ER summer reads: Cruising to Murder
Samuel Johnson once wrote “No man will be a sailor who has contrivance enough to get himself into a jail; for being in a ship is being in a jail, with the chance of being drowned.” I have to say that I’m rather with the good Doctor on that one: the concept of high life on the ocean wave may be a fine one, but when it comes to the realities of modern cruise ships, I’d rather be an armchair sailor.
Now this ambition has been perfectly realised by Mark McCrum’s second whodunit in the Francis Meadowes series, Cruising To Murder. As the luxury liner Golden Adventurer makes its way down the West African coast, far from first world regulation, mysterious deaths mount up on board. Meadowes, the mixed-race crime author, is once again asked to employ his advanced deductive skills to identify the culprit. As guest lecturer, he rubs shoulders with the pampered passengers at the same time as having a more professional relationship with the crew.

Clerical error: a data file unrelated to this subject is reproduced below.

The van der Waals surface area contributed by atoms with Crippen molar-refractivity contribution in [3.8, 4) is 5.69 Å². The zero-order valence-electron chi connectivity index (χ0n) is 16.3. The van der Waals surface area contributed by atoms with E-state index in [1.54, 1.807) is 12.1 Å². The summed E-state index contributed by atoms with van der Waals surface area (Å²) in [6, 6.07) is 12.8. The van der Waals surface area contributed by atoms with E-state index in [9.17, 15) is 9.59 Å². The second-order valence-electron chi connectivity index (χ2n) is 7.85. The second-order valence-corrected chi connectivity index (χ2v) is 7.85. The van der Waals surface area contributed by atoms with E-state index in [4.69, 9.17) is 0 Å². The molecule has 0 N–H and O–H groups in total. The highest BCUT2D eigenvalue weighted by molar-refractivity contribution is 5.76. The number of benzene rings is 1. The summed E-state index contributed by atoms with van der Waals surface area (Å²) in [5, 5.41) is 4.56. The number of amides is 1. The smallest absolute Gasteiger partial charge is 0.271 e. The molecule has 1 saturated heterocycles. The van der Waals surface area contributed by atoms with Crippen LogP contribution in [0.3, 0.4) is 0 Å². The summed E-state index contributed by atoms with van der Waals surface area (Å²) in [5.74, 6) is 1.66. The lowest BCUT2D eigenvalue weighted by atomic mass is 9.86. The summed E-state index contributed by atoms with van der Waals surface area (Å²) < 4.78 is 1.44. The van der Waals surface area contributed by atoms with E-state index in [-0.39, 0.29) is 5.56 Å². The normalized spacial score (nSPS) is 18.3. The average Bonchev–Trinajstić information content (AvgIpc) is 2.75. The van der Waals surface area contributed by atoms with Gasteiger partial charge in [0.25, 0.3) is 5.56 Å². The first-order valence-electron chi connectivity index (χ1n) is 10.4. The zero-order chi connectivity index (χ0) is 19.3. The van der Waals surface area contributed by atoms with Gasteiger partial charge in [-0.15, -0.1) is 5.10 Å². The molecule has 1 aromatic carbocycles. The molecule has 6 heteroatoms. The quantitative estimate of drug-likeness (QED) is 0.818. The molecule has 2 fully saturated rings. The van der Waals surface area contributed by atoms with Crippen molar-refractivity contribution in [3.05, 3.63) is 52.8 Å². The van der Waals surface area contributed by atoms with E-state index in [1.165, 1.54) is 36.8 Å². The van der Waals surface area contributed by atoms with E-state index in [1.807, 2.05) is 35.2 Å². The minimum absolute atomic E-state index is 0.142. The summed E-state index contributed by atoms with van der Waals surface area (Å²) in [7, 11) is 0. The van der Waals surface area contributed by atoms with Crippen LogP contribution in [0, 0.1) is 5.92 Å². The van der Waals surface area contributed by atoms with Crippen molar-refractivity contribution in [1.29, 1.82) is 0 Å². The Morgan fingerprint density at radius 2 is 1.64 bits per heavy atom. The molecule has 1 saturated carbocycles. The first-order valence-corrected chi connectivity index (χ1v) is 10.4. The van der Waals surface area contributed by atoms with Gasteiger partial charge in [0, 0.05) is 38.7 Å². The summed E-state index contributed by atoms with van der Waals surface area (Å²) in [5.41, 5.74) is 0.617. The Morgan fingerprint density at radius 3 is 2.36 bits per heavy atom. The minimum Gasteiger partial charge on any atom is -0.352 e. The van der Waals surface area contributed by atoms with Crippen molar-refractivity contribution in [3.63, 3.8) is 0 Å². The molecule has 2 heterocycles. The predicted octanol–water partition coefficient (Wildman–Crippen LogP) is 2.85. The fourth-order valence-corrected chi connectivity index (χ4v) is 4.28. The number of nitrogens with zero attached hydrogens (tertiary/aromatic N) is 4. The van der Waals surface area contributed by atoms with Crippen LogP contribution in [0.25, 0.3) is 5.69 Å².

McCrum captures the claustrophobia and subtle tensions of the enforced socialising between very rich (and not always very pleasant) passengers brilliantly. The various ports of call are depicted with the educated eye of a seasoned travel-writer, which indeed McCrum is. The twists and turns of his plotting will satisfy the most exacting aficionado of this genre and the denouement is enjoyably unexpected.
Cruising to Murder is an excellent follow-on to The Festival Murders, set amidst a literary festival where authors and critics become either victims or suspects. The second appearance of the author-sleuth augurs well for the Francis Meadowes mysteries becoming a classic of the genre – and perfect for reading from the relative safety of, say, a Mediterranean beach.